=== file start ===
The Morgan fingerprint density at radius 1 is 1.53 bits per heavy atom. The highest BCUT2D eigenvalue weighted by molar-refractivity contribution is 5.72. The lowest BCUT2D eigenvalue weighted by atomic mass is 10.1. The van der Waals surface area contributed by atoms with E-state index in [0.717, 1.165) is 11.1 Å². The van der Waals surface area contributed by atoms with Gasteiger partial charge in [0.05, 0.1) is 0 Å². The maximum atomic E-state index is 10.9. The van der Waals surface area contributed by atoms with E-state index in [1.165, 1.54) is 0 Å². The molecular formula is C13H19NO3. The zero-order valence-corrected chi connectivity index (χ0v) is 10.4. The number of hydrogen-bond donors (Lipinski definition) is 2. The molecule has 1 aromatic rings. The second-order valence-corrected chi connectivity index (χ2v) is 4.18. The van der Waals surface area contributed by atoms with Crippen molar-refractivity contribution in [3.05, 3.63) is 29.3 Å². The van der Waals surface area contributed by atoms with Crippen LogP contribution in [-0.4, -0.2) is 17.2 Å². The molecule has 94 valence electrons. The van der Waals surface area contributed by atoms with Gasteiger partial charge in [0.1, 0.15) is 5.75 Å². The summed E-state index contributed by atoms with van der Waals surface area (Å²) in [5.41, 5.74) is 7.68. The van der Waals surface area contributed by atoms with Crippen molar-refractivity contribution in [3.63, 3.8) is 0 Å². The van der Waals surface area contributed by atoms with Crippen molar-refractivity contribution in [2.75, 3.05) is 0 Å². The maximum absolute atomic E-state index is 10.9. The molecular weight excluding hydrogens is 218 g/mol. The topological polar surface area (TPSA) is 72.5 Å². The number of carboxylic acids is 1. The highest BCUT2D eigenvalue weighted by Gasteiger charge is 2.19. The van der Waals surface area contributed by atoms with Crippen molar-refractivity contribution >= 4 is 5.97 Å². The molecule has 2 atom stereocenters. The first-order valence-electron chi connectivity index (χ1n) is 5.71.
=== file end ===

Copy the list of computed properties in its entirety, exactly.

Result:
The Morgan fingerprint density at radius 1 is 1.53 bits per heavy atom. The highest BCUT2D eigenvalue weighted by molar-refractivity contribution is 5.72. The lowest BCUT2D eigenvalue weighted by atomic mass is 10.1. The van der Waals surface area contributed by atoms with E-state index in [0.717, 1.165) is 11.1 Å². The van der Waals surface area contributed by atoms with Gasteiger partial charge in [0.05, 0.1) is 0 Å². The maximum atomic E-state index is 10.9. The van der Waals surface area contributed by atoms with E-state index in [1.165, 1.54) is 0 Å². The molecular formula is C13H19NO3. The zero-order valence-corrected chi connectivity index (χ0v) is 10.4. The number of hydrogen-bond donors (Lipinski definition) is 2. The molecule has 1 aromatic rings. The second-order valence-corrected chi connectivity index (χ2v) is 4.18. The van der Waals surface area contributed by atoms with Crippen molar-refractivity contribution in [3.05, 3.63) is 29.3 Å². The van der Waals surface area contributed by atoms with Crippen LogP contribution in [-0.4, -0.2) is 17.2 Å². The molecule has 94 valence electrons. The van der Waals surface area contributed by atoms with Gasteiger partial charge in [0.1, 0.15) is 5.75 Å². The summed E-state index contributed by atoms with van der Waals surface area (Å²) in [5.41, 5.74) is 7.68. The van der Waals surface area contributed by atoms with Crippen molar-refractivity contribution in [3.63, 3.8) is 0 Å². The van der Waals surface area contributed by atoms with Crippen molar-refractivity contribution in [2.75, 3.05) is 0 Å². The maximum absolute atomic E-state index is 10.9. The molecular weight excluding hydrogens is 218 g/mol. The topological polar surface area (TPSA) is 72.5 Å². The number of carboxylic acids is 1. The highest BCUT2D eigenvalue weighted by Gasteiger charge is 2.19. The van der Waals surface area contributed by atoms with Crippen molar-refractivity contribution >= 4 is 5.97 Å². The molecule has 2 atom stereocenters. The first-order valence-electron chi connectivity index (χ1n) is 5.71.